The Constitution of Coahuila y Texas (1827), Decree 39 of the Legislation of Coahuila y Texas (June 21, 1827), and Decree 277 of the Legislation of Coahuila y Tejas (April 17, 1834) superseded Austin’s Regulations and, in the last instance, created an appellate court in Texas. A system of jury trials, simplified Anglo-Tejano pleadings, and appeals took hold in Austin’s colony by the mid-1830s. But Texas slipped rapidly into rebellion before the Mexican judicial reforms in Decree 277 took hold. Austin’s settlers introduced basic elements of Anglo-American law to Mexicans and Tejanos through colony courts. English-language judicial records from Galveston, Harris, Brazoria, Colorado, and Washington Counties reflect the blending of legal cultures in Austin’s colony courts in the Mexican State of Coahuila y Texas. In response to settler demands, lawmakers in the State of Coahuila and Texas organized the municipality of Brazoria, with Brazoria as its capital and Port Brazoria as its maritime entrepot. The Precinct of Victoria Guadalupe governed the lower half of Stephen F. Austin’s colony after 1829. Alexander Hodge served as Commissioner in 1829, while other precinct commissioners included Asa Bringham and Henry Smith. Settlers administered their own system of justice until Mexican state officials imposed a formal alcalde court on Brazoria settlers.



A copy of court records from Brazoria County, courtesy of the Brazoria County Historical Society, from in the Precinct of Victoria, in the Mexican State of Coahuila y Texas, June 29, 1832

The Republic’s First Judicial District preserved the Austin colony’s legal traditions. Lorenzo de Zavala, Sam Houston, Stephen F. Austin, and others met at Washington on the Brazos to rally support for the Alamo’s defenders, declare independence, and draft a constitution. Texas’s most important constitutional convention occurred in Washington County, inside the First Court of Appeals in March 1836. The Constitution of 1836 included a preamble, seven articles, and a Bill of Rights. It created the Supreme Court and inferior courts. Congress elected these judges to four-year terms.

There were three judicial districts in the Republic at first but, soon, there were four and, later, seven. On December 15, 1836, the Republic’s first Congress enacted the implementing statute that created the district courts of Texas, and elected the Chief Justice and four district judges that comprised the Texas Supreme Court the next day. The district judges conducted court sessions in the Republic’s original twenty-two counties and acted as ex officio members of the Texas Supreme Court. Each district judge served as an associate judge on the Texas Supreme Court. The Republic’s First Judicial District consisted of Galveston, Harris, Montgomery and Liberty Counties. Three of those counties lie within the jurisdictional footprint of the modern First Courts of Appeals.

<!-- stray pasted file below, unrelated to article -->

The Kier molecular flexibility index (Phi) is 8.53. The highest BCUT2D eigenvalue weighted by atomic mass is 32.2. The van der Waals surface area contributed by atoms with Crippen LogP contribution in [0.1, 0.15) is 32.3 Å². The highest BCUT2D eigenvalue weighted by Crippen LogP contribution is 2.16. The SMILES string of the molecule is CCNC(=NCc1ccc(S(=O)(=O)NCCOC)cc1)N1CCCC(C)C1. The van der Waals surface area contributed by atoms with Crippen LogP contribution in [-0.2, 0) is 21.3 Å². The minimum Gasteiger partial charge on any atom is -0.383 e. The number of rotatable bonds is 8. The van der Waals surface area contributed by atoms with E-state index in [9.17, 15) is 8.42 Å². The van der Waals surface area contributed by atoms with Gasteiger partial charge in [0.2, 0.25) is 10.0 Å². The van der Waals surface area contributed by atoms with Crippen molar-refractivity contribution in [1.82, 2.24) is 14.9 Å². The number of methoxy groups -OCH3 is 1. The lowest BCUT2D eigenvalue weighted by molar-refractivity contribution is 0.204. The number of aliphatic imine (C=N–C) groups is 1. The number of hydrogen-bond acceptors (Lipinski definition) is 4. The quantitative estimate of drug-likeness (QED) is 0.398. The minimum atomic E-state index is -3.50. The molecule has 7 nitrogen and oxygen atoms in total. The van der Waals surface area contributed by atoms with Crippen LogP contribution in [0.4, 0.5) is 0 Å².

Congress elected six judges to the First District between 1836 to 1845. Shelby Corzine, an ally of Sam Houston and another veteran of the Creek Indian War, took office in December 1836. He discharged his responsibilities ably, conducting the treason trial that resulted from the Córdova Rebellion in which some Nacogdoches residents took up arms against the Republic and serving on the commission to settle the U.S./Texas border before dying in office on February 8, 1839. Ezekiel Wimberley Cullen, Anthony B. Shelby, Thomas Johnson, Richard Morris and John Baker Jones succeeded Shelby Corzine on the bench.

In 1840, Texas’s Fourth Congress carved the Seventh Judicial District out of the First District, so the Seventh District included Galveston, Houston, Huntsville, and several rural counties. Texas’s post-annexation Constitution of 1845 preserved the Republic’s judicial system and appellate procedures, continuing the Austin colony’s traditions.

The current Texas First Court of Appeals began neither during Mexico’s control of Texas nor during the Republic but under the post-Reconstruction Constitution of 1876. A judicial reorganization in 1876 abolished the Commission of Appeals, transformed the Texas Court of Appeals into a three-man Court of Criminal Appeals, granted the Texas Supreme Court final jurisdiction except for appeals from county trials, and created an appellate court system: